Article

Frequent Assessment of Negative Symptoms Does Not Induce Depressed Mood

Department of Psychiatry and Behavioral Science, Stony Brook University, Stony Brook, NY 11794-8790, USA.
Journal of Clinical Psychology in Medical Settings (Impact Factor: 1.49). 12/2008; 15(4):296-300. DOI: 10.1007/s10880-008-9127-6
Source: PubMed

ABSTRACT

Use of real-time data collection is rapidly expanding in the medical sciences and questions have been raised as to whether frequent ratings of disease symptoms could evoke depressed mood. This study investigated the effect of an intensive momentary assessment protocol on depressed mood. Community rheumatology patients (N = 105) were recruited to participate in a 30-day momentary assessment protocol of pain and fatigue. Patients were randomly signaled and completed approximately 6 ratings per day and at bedtime. Beck Depression Inventory-II scores were obtained prior to and at the completion of the protocol. Thirty-six percent of patients were classified initially as mild to severely depressed, and 31% percent at the end of the protocol. Depression scores were significantly lower following the protocol (p < .001). Whereas 10% of patients shifted into a more depressed category at the end of the protocol, 20% shifted into a less depressed category. These findings suggest frequent assessment of pain and fatigue may not induce depressed mood, and may in some instances be associated with a small reduction in depressed mood.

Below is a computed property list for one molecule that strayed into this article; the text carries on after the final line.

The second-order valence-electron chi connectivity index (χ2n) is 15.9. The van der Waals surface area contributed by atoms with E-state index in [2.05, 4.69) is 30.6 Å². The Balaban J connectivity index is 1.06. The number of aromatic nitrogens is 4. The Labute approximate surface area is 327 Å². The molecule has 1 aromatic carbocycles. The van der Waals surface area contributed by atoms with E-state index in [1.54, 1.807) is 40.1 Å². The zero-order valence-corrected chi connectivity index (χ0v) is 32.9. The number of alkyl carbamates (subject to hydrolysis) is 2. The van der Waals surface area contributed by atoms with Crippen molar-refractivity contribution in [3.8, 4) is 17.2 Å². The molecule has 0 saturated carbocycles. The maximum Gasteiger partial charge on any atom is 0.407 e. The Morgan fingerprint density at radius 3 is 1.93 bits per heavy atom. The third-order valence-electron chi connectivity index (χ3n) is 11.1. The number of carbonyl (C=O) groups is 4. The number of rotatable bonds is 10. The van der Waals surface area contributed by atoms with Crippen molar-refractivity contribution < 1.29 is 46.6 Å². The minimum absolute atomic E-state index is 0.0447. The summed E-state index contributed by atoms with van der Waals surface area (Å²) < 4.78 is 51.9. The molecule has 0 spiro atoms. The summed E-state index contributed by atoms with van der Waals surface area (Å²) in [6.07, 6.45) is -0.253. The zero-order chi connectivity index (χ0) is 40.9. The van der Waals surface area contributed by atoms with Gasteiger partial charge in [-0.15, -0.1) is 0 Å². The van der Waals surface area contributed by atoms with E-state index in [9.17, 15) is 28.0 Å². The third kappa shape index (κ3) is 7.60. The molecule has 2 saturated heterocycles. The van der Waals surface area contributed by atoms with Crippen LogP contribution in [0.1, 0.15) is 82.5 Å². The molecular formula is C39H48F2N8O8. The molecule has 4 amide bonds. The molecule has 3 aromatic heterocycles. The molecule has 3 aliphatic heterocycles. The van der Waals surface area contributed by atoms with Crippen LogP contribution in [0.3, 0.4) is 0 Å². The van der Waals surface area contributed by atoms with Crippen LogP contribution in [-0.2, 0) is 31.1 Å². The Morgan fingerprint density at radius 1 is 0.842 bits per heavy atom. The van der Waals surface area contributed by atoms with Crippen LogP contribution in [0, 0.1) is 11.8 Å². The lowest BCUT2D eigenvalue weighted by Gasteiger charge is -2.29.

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Available from: Joan E Broderick, Mar 23, 2014
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    • "Another worry might be that the intense focus on the respondent's conditions may actually influence the examined outcome and that the constant reminding may lead to mood problems. This was tested in a study of patients with rheumatic pain and found not to be the case [11]. "
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    Full-text · Article · Oct 2013 · Best practice & research. Clinical rheumatology
  • Source
    • "Another worry might be that the intense focus on the respondent's conditions may actually influence the examined outcome and that the constant reminding may lead to mood problems. This was tested in a study of patients with rheumatic pain and found not to be the case [11]. "
    [Show abstract] [Hide abstract]
    ABSTRACT: Low back pain is not a self-limiting problem, but rather a recurrent and sometimes persistent disorder. To understand the course over time, detailed investigation, preferably using repeated measurements over extended periods of time, is needed. New knowledge concerning short-term trajectories indicates that the low back pain episode is short-lived, at least in the primary care setting, with most patients improving. Nevertheless, in the long-term, low back pain often runs persistent course with around two thirds estimated to be in pain after 12-months. Some individuals never have low back pain, but most have it on-and-off or persistently. Thus, the low back pain condition is usually a life-long experience. However, subgroups of patients with different back pain trajectories have been identified and linked to clinical parameters. Further investigation is warranted in order to understand causality, treatment effect and prognostic factors, and to study the possible association of trajectories with pathologies.
    Full-text · Article · Jan 2013
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